Date: Aug. 8
July mileage: 179.6
Temperature upon departure: 55
Inches of rain today: 0"
I used to be a 9-to-5'er, a standard-issue worker, staring bleary-eyed into my morning bowl of Wheaties and scraping ice off windshields in the predawn darkness. When I fell into the copy-editing side of newspapering, those shifts got thrown out the window - along with my prime-time TV habit, my alarm clock, and any chance of a functional social life with the other standard-issue workers. So what did I gain in return? Sometimes I wonder.
I rolled out of bed today at 8:21 to a face full of daylight that had been up for three and a half hours. In the height of summer, more than five passed by the time I woke up. But I'll never miss any of it. In fact, with as well as I've been sleeping lately, I bid the long daylight good riddance.
I lingered over breakfast for a while - who knows how long, really, as time creeps slowly in the a.m. hours. I sipped the elixir of life that some call coffee and watched thick tufts of fog crawl up the mainland mountains. The sun may come out today yet.
I debated the appeal of hiking or biking. As fog clung to view-blocking elevations, I decided I deserved at least one dry day on the bike.
Roadie is extra rickety in dry weather. A steady diet of rainwater has found its way into his headset, his bracket shell, his hubs. Rainwater now serves as his lube and without it, he creeks and groans like an 80-year-old man being dragged along on a reluctant outing. I felt bad about his life of neglect, but I also know that geography combined with my lifestyle means any bike of mine is going to be higher maintenance than a pop princess at a cocaine party. I have convinced myself that life rolls along smoother after you learn to accept the rust and the grit.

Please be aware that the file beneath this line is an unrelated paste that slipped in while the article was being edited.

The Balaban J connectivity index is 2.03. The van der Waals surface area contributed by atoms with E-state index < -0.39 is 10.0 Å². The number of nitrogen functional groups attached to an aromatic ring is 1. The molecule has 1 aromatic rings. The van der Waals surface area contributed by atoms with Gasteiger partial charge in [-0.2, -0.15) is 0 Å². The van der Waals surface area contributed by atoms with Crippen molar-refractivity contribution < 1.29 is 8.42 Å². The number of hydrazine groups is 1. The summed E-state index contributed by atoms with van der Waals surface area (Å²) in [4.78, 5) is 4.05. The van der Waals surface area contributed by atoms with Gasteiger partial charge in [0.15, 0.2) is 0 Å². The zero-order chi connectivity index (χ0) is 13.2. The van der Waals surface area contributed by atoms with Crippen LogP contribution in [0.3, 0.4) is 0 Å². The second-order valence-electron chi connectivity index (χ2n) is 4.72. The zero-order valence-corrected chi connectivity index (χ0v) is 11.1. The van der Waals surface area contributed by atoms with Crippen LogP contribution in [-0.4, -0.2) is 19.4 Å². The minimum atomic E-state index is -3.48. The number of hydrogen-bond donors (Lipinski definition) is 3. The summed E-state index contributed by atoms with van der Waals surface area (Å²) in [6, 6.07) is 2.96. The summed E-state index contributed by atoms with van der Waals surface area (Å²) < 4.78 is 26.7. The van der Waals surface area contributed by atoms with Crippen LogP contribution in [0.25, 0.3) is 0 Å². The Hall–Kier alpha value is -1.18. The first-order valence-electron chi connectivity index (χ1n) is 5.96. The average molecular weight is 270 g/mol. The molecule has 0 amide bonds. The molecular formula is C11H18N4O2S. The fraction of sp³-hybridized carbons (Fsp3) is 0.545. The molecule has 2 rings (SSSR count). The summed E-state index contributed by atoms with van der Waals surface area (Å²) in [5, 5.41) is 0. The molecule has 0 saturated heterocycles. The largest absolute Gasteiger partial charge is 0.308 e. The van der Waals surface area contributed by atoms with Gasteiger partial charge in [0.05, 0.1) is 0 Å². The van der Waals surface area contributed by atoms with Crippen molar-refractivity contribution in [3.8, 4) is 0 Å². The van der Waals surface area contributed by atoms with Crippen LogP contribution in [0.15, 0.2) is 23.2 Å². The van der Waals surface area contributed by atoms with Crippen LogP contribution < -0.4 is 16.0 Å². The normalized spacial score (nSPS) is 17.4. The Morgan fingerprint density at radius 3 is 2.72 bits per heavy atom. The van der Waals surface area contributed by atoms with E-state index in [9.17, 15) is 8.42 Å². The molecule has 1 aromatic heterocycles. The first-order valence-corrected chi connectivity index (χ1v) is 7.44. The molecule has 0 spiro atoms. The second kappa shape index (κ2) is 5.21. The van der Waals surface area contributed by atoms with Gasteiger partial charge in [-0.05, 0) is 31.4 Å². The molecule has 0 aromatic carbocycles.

Sunlight crept through the fog in sharp beams - fingers of God light that always inject the landscape with quiet reflection. When I lose myself in those moments, I never remember, later, what kind of things I thought about or what inspiration I found. I do remember smiling and waving at a shoulder-grazing tour bus as children pressed their faces against the rear windows. In commute-mode, I let near-misses like that make me angry. But this morning, seeing those comically contorted faces reminded me that we all had the same destination ... the pursuit of wonder.
I turned around at mile 26 and meandered back to a beachside picnic area, where I set my rickety old man of a bike on the ground and shuffled in my bike shoes along the gravel shoreline. Several steps later, I discovered a blueberry patch glistening with dew and not-quite-ripe berries. I rustled through the leaves like a greedy grizzly and began popping the purple orbs in my mouth. A few were so sour they made me wince; regardless, there's something intensely sweet about devouring berries in the wild. Maybe it's the serendipity of finding them, the satisfaction of earning them; maybe there's a hunger that fruit snacks and Power Bars can't fill.
Somewhere, many miles away from that beach, my real life waited. The one with flickering screens, the meetings, the deadlines, the bad news that hasn't even happened yet. And there I was, all those miles away, mildly hypnotized by the calm rhythm of waves as I walked along with blueberry juice oozing between my fingers. It's a place I can escape to every day. It isn't even hard.
My friends always groan when I tell them my schedule. "You work from 2 to 11? That must be awful."
And all I can do is smile.